During a trial on August 22, 2016, prosecutors in Sudan accused two church leaders and two others of tarnishing the image of the country and crimes calling for the death penalty, sources said.
The trial had been postponed on Aug. 14 when authorities failed to transfer the pastors to court, a defense attorney told Morning Star News. The prosecutors presented investigators from Sudan’s National Intelligence and Security Services (NISS) in calling on the court in Khartoum to execute the Rev. Hassan Abdelrahim Tawor and the Rev. Kwa Shamaal, both of the Sudanese Church of Christ (SCOC), for at least seven alleged crimes against the state, the defense attorney said.
He said the defense team is bracing for the charges concocted, which include the capital crimes of espionage and waging war against the state. In court, Abdelrahim denied all charges that NISS, said to be staffed by hard-line Islamists with broad powers to arrest people the government deems undesirable, brought against him, the attorney said.
“We are 100 percent ready to defend our clients,” the attorney said.
The pastors have also been charged with: complicity to execute a criminal agreement; calling for opposition of the public authority by violence or criminal force; exciting hatred between classes; propagation of false news article; and entry and photograph of military areas and equipment.
“There is no evidence against the two pastors,” a relative of one of the church leaders told Morning Star News.
Since the pastors’ transfer from a holding cell to Al-Huda Prison on Aug. 11, prison officials have denied them visitors, telling one family member, “Visits are not allowed.” Abdelrahim’s family has been concerned for his health as they have been unable to provide him with the medication he needs for stomach ulcers, according to advocacy group Christian Solidarity Worldwide (CSW).
Also charged is Abdulmonem Abdumawla of Darfur, a Muslim who was arrested in December after he began collecting money to help a friend, Ali Omer, who had needed treatment for burns suffered in a student demonstration. Abdumawla contacted Abdelrahim, who donated money for Omer’s treatment, which apparently raised the ire of Sudanese authorities, according to CSW.
Omer had been injured during a demonstration at Quran Karim University in Omdurman last year that left him with severe burns that require regular medical care, according to CSW. A senior member of the student wing of the ruling National Congress Party (NCP) died when 150 NCP students attacked Darfuri students at a meeting at Sharg El Nil College in Khartoum in April 2015, CSW reported.
“Since that incident, Darfuri students have been increasingly targeted by the National Intelligence and Security Services (NISS),” CSW reported. “By May 2015, over 100 Darfuri students were detained by NISS in Khartoum and during 2016, NISS has violently suppressed peaceful student demonstrations against government repression.”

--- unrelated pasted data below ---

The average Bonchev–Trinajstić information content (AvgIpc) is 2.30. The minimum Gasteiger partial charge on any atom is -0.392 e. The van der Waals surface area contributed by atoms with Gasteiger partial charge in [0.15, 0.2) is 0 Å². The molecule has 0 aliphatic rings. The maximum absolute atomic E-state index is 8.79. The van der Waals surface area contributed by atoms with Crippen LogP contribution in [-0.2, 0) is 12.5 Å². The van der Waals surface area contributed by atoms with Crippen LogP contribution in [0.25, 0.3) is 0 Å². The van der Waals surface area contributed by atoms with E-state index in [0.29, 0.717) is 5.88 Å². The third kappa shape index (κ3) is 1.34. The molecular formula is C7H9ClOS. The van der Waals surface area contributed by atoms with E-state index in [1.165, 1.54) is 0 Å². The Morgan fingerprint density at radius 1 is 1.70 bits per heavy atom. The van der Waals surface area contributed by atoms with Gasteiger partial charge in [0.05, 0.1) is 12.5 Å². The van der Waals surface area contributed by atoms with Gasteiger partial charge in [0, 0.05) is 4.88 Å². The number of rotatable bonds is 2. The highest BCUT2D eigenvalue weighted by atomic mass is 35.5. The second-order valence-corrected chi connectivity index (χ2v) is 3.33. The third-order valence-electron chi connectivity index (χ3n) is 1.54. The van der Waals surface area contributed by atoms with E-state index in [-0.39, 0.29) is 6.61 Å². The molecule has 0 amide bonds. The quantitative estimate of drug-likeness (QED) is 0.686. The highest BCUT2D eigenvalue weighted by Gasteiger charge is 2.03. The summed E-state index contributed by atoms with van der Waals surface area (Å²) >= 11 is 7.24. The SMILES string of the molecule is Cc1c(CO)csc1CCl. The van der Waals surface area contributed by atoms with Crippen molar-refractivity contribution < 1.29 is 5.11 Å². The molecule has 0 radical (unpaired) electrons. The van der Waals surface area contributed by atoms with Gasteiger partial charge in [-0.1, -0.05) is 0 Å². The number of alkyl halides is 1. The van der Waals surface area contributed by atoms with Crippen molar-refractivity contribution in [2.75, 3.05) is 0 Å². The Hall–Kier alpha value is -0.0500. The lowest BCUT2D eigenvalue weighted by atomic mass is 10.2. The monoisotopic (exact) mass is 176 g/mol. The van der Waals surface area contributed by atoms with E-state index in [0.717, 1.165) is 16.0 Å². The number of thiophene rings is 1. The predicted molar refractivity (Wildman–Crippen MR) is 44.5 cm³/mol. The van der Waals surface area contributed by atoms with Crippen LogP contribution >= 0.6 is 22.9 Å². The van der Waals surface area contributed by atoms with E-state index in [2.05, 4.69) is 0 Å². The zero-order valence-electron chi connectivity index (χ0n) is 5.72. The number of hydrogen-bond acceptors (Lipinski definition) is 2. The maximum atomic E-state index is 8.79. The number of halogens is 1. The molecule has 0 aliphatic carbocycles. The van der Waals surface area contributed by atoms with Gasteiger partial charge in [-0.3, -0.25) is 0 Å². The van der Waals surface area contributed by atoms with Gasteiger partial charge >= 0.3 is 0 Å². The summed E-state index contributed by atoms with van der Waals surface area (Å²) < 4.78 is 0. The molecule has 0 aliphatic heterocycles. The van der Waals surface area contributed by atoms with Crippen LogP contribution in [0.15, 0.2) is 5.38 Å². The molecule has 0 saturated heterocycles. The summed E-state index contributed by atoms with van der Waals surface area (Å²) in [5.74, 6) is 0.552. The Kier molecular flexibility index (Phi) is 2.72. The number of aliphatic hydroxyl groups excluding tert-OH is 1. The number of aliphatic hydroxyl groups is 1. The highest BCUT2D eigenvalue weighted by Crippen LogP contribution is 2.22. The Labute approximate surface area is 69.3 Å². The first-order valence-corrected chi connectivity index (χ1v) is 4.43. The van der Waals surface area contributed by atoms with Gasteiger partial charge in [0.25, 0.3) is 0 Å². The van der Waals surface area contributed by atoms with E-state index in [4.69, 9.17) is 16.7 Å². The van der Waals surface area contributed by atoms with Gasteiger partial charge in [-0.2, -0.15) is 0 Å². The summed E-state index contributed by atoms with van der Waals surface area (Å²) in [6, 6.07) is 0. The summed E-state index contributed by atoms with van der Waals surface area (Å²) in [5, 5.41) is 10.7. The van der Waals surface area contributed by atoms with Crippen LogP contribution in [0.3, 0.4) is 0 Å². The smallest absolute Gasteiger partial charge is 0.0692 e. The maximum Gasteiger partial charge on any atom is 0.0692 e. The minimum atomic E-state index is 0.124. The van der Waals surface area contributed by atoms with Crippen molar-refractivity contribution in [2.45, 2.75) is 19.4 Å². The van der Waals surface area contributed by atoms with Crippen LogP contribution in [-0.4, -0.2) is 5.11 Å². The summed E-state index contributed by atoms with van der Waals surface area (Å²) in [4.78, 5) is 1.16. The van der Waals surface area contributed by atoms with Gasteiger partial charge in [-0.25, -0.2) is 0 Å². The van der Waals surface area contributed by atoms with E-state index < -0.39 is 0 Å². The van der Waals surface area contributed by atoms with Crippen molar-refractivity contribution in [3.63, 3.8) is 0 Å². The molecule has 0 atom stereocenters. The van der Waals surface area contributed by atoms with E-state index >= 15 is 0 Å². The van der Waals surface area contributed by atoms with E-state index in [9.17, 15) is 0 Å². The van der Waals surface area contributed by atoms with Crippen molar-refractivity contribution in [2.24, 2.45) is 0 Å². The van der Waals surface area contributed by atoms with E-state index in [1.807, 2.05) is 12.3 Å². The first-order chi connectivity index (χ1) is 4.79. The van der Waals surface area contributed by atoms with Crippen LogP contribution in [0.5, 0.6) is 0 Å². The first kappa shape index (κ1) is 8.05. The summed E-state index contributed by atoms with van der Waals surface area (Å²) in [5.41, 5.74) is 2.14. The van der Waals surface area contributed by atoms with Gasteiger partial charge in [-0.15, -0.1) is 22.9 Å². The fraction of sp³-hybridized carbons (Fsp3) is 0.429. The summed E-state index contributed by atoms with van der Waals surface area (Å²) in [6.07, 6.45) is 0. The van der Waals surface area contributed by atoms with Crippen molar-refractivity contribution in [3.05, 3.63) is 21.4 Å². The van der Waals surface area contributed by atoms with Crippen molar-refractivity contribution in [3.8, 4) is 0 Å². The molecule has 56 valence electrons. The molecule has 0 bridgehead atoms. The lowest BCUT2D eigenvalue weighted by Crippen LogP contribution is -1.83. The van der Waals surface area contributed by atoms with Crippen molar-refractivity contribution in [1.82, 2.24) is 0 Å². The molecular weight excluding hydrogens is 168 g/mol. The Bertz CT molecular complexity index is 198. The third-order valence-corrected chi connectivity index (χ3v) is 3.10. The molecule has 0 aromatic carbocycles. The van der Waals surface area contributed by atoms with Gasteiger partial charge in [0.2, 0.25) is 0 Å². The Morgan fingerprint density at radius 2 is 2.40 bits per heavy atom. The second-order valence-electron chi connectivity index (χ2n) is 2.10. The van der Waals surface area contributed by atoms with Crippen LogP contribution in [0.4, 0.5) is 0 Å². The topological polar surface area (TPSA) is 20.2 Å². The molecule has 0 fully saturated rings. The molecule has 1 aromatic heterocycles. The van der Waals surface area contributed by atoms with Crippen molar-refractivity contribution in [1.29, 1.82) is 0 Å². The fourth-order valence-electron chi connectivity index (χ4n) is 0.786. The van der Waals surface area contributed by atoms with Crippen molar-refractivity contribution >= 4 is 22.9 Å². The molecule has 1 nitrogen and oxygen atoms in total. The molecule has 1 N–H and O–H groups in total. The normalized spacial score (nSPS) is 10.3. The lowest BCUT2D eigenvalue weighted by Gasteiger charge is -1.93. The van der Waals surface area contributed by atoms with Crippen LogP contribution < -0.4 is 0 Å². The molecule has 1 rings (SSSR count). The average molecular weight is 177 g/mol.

Shamaal, head of missions for the SCOC, was arrested on Dec.18, as was Abdelrahim. Shamaal was released on Dec. 21 but was required to report to NISS offices daily, a requirement that was removed on Jan. 16. Shamaal was re-arrested on May 25.
Many church members, mostly from the SCOC, gathered outside of the courtroom to show their solidarity with the two pastors, singing songs calling for their release.
The court appears to be trying to package the case of Omer and the two pastors together with that of a fourth defendant, 52-year-old Petr Jasek, a Christian from the Czech Republic whom NISS accuses of entering the country illegally in October of last year, espionage and tarnishing the country’s image with reports saying Christians in Sudan are being persecuted.
Most SCOC members have roots among the ethnic Nuba in the Nuba Mountains of Sudan’s South Kordofan state, where the government is fighting an insurgency. The Nuba along with other Christians in Sudan face discrimination, as President Omar al-Bashir has vowed to introduce a stricter version of sharia (Islamic law) and recognize only Islamic culture and Arabic language.
Due to its treatment of Christians and other human rights violations, Sudan has been designated a Country of Particular Concern by the U.S. State Department since 1999, and the U.S. Commission on International Religious Freedom recommended the country remain on the list in its 2016 report.
Sudan ranked eighth on Christian support organization Open Doors’ 2016 World Watch List of countries where Christians face most persecution.
VOP Note: Please pray for these pastors and their families. The next hearing is expected to take place on tomorrow, August 29th. Father, take their fear and give then hope through Your presence. May Your light shine from them as a witness for all to see. Give them joy unexpected in these dark days. Hold them up as they stand on the firm foundation of faith. In Jesus Holy name, Amen.
Please pray for all our brothers and sisters under constant threat in Sudan.
(Agenzia Fides) – “There is growing intolerance and hostility toward small Pentecostal Christian communities, that are not allowed to do what is guaranteed by constitutional guarantees”: says to Agenzia Fides Sajan K. George, president of the global Council of Indian Christians (GCIC), recalling the recent episodes of violence suffered by Protestant Pentecostal Pastors.